I love sharing family food traditions, especially when they are foods that are warm, hearty and remind you of home!

Thank you, Kendalyn, for sharing with us! 🙂

 

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Our Anniversary

My husband and I nine years ago, right after he proposed.

I mentioned the other day that my husband and I were celebrating our ninth anniversary. Today we decided to go on a picnic at the park where he proposed to me. Here are a few pictures from our day. 🙂

Us nine years later at the same location.

Teacup bird feeders

Ew! Is that a spider?

I’ll take care of it for you!

The Tin Man

Old friends

Tin Man needed a little oil.

OK…A little cheesy…I know 😉

Cute mural in the kid’s garden

My husband says “Hi!”

My serious pic…It was either this or the one with my tongue sticking out, lol

Sweet hubby! 🙂

This is actually attached to the greenhouse.

Of course, I’m curious…so I peeked in.

We had such a fun day reliving old memories! Thanks for sharing our day with us 🙂

Cilantro Shrimp Scampi

Today, my husband and I are celebrating our 9th wedding anniversary! Nine years ago we met online and fell in love. After a two month courtship (yes, you read that right…two months) we eloped. Here we are nine years later enjoying life in our happy little house with five beautiful children and 130 lb dog running around! I can honestly say that I have never regretted  the decision to marry him even for a second! 🙂 He is a loving husband, a great dad and never fails to earn my respect over and over again!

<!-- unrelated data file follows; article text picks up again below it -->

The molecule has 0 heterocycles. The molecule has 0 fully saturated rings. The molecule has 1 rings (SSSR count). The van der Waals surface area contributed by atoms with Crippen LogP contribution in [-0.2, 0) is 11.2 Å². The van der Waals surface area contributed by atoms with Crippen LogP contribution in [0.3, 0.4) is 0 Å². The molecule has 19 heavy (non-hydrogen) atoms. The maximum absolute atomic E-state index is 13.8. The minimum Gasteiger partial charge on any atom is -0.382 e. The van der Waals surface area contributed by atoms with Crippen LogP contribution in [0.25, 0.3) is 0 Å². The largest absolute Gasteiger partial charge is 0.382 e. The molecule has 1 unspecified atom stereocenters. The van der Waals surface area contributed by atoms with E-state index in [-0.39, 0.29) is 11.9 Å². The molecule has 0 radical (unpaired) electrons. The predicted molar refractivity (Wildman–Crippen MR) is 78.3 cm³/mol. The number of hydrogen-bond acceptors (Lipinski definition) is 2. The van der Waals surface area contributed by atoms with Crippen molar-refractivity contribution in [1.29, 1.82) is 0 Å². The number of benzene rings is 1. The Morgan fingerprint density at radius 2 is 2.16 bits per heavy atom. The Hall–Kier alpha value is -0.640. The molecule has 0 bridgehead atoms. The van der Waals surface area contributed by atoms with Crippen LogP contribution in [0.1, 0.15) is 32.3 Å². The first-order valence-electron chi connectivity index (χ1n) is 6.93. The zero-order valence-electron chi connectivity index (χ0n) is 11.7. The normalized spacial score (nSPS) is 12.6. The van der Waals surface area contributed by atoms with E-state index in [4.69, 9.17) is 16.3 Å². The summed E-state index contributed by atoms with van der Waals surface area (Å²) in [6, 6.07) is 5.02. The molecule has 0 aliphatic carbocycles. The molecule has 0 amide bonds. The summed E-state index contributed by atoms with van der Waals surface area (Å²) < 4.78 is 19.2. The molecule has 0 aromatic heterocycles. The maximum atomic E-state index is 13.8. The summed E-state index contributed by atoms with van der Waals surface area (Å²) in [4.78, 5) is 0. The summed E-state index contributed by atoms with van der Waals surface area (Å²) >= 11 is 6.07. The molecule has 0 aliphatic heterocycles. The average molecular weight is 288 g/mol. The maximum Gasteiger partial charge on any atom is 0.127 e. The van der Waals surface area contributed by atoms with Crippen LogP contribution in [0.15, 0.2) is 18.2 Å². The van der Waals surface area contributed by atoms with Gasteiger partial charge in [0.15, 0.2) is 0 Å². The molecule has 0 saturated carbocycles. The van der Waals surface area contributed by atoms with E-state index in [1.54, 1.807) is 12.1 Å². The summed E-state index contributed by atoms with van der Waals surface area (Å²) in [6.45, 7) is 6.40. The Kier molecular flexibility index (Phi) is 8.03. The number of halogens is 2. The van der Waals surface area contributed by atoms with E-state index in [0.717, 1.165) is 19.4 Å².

Me and my sweetie, nine years ago. 🙂

Anyway, I suppose that’s enough mushy stuff…on to the recipe! I asked my husband what he wanted for dinner tonight and he asked for shrimp scampi. So here is the recipe I came up with.

You will need:

53-68 medium shrimp, fully cooked, deveined and tails pulled off

1/4 cup lemon juice

1 onion, minced

1 bell pepper, minced

3-4 cloves garlic, minced

1/2 cup chopped cilantro leaves

3 green onions, chopped

1/2 cup butter

1/8 cup olive oil

1 tsp onion powder

1 tsp sugar

1 tsp salt

black pepper, to taste

Angel hair pasta, spaghetti or linguini

fresh chopped cilantro and black pepper to garnish

You won’t need both bags of shrimp…I thought I would need more

Melt the butter and olive oil together

Stir in the onions and garlic and saute

Add bell peppers and lemon juice

Stir in green onions and cilantro

Last add shrimp, onion powder, salt, pepper and sugar and stir until heated through.

Serve over cooked pasta and garnish with fresh cilantro and black pepper.

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Frugal Tips – Feeding Our Family of Seven For $150 a Week